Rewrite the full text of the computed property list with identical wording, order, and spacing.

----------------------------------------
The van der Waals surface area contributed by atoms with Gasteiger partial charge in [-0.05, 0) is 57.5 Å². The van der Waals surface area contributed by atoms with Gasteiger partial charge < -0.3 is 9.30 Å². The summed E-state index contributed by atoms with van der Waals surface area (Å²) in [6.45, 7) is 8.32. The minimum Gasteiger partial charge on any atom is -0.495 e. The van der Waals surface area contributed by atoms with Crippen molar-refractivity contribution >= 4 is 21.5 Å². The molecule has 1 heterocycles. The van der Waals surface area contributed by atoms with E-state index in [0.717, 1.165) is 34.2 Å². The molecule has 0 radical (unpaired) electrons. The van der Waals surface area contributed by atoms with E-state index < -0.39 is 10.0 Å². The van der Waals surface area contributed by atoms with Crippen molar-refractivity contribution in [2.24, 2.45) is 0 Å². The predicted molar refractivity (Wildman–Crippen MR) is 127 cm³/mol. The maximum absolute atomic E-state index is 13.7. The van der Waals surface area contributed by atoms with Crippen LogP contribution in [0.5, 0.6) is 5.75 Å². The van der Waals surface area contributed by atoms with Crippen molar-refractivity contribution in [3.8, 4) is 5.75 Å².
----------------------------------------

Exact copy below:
The van der Waals surface area contributed by atoms with Gasteiger partial charge in [-0.05, 0) is 57.5 Å². The van der Waals surface area contributed by atoms with Gasteiger partial charge < -0.3 is 9.30 Å². The summed E-state index contributed by atoms with van der Waals surface area (Å²) in [6.45, 7) is 8.32. The minimum Gasteiger partial charge on any atom is -0.495 e. The van der Waals surface area contributed by atoms with Crippen molar-refractivity contribution >= 4 is 21.5 Å². The molecule has 1 heterocycles. The van der Waals surface area contributed by atoms with E-state index in [0.717, 1.165) is 34.2 Å². The molecule has 0 radical (unpaired) electrons. The van der Waals surface area contributed by atoms with E-state index < -0.39 is 10.0 Å². The van der Waals surface area contributed by atoms with Crippen molar-refractivity contribution in [2.24, 2.45) is 0 Å². The predicted molar refractivity (Wildman–Crippen MR) is 127 cm³/mol. The maximum absolute atomic E-state index is 13.7. The van der Waals surface area contributed by atoms with Crippen LogP contribution in [0.5, 0.6) is 5.75 Å². The van der Waals surface area contributed by atoms with Crippen molar-refractivity contribution in [3.8, 4) is 5.75 Å².